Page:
Writing Assignment – Week 12

Perhaps the most important scene in all of the Iliad is the encounter between Achilleus and Priam in scroll 24. Here we find a moment when both heroes gaze upon the other with a sense of wonder (24.629-632) that reveals a shared understanding of the other or empathy.

This empathy indicates an internal reckoning of many crucial themes in the poem. Using this encounter as a starting point choose one theme from the list below and a passage from the encounter between Priam and Achilleus that specifically engages with that concept. Using additional examples from the text to support your opinion articulate in what ways the epic as a whole revolves around that theme and how it relates to the concept of empathy.

For those writing responses: each response must cite a passage from the epic not employed in either the initial post or other responses.

Themes: Lament, Glory, Memory, Death, Loss, Mortality, Familial relationships, Competition, Gods and Men, Emotions

NB: Initial posts should be 350-400 words; each reply should be around 100 words.

13 thoughts on “Writing Assignment – Week 12

  1. Teresa Plummer

    Hi All,

    I’m not the initial poster, but thought I would get us started. Here goes:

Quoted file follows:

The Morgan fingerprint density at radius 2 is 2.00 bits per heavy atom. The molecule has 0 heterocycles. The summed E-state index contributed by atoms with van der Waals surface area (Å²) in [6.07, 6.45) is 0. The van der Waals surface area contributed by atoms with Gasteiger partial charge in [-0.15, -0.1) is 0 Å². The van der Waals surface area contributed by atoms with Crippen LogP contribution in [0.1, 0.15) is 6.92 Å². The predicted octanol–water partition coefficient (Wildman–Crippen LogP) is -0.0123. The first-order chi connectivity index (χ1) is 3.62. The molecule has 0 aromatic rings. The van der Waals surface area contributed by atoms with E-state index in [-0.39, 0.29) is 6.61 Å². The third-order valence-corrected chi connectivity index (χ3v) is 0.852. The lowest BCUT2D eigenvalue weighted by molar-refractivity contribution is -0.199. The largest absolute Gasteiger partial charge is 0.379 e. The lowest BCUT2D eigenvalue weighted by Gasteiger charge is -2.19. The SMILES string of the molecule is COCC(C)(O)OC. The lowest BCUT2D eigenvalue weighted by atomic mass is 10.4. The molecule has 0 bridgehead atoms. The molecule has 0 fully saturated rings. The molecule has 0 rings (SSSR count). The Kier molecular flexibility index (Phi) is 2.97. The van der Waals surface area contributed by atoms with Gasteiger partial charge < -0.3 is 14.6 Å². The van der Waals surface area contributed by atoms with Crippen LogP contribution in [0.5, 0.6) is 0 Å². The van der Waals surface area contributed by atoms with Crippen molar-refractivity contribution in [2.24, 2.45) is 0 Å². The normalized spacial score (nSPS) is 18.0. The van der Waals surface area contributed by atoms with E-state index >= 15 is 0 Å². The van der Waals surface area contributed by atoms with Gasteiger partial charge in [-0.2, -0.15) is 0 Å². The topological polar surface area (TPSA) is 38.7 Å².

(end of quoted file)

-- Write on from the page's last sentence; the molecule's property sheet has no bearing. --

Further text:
I think this particular section of the Iliad is significant because for just a brief moment, both Achilleus and Priam put aside their animosity and desire for glory and revenge to mourn their losses. They share a certain camaraderie in understanding the great loss that they both feel (Priam for losing Hektor and all his sons and Achilleus for losing Patroklos and never returning home to his family). It’s as if time stands still for just a moment and the clarity of the entire war is revealed. “Such is the way the gods spun life for unfortunate mortals, that we live in unhappiness, but the gods themselves have no sorrows” (24.525-526). Throughout the Iliad, there is a common theme that mortals have no true control over their lives. Instead, they are at the mercy of the gods and their will. Hektor understood this when he told Andromache, “No man is going to hurl me to Hades, unless it is fated, but as for fate, I think that no man yet has escaped it once it has taken its first form, neither brave man nor coward” (6.487-489). Hektor knew that if the gods deemed it his destiny to die on the battlefield, then he would die with no escape from that destiny. Further proof that the mortals had little control over their own destinies is in Book 8 when Zeus uses his golden scales to determine which side should win the battle (8.68-77). At that particular time in the battle, the “Achaians’ death-day was heaviest” (8.72). Again, this gives me the impression that the gods are simply playing a game of war and the mortals are their pawns or toy soldiers, and for a brief moment in Book 24, both Priam and Achilleus understood this.